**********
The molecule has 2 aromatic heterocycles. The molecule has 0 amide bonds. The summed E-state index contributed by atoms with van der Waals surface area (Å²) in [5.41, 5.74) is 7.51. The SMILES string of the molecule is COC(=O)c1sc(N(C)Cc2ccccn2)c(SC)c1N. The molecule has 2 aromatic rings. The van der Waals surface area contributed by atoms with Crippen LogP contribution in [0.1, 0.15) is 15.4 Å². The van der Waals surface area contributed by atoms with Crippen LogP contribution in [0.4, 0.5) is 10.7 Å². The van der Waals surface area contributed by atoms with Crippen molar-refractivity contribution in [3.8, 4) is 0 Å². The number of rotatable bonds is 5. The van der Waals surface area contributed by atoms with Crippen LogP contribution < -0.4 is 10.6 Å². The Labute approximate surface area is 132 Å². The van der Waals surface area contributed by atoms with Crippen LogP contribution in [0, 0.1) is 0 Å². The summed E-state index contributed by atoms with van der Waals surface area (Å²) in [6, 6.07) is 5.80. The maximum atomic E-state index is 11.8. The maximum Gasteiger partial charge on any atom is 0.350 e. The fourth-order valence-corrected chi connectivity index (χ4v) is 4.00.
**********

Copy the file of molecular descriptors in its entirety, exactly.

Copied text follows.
The molecule has 2 aromatic heterocycles. The molecule has 0 amide bonds. The summed E-state index contributed by atoms with van der Waals surface area (Å²) in [5.41, 5.74) is 7.51. The SMILES string of the molecule is COC(=O)c1sc(N(C)Cc2ccccn2)c(SC)c1N. The molecule has 2 aromatic rings. The van der Waals surface area contributed by atoms with Crippen LogP contribution in [0.1, 0.15) is 15.4 Å². The van der Waals surface area contributed by atoms with Crippen LogP contribution in [0.4, 0.5) is 10.7 Å². The van der Waals surface area contributed by atoms with Crippen molar-refractivity contribution in [3.8, 4) is 0 Å². The number of rotatable bonds is 5. The van der Waals surface area contributed by atoms with Crippen LogP contribution < -0.4 is 10.6 Å². The Labute approximate surface area is 132 Å². The van der Waals surface area contributed by atoms with Crippen LogP contribution in [0, 0.1) is 0 Å². The summed E-state index contributed by atoms with van der Waals surface area (Å²) in [6, 6.07) is 5.80. The maximum atomic E-state index is 11.8. The maximum Gasteiger partial charge on any atom is 0.350 e. The fourth-order valence-corrected chi connectivity index (χ4v) is 4.00.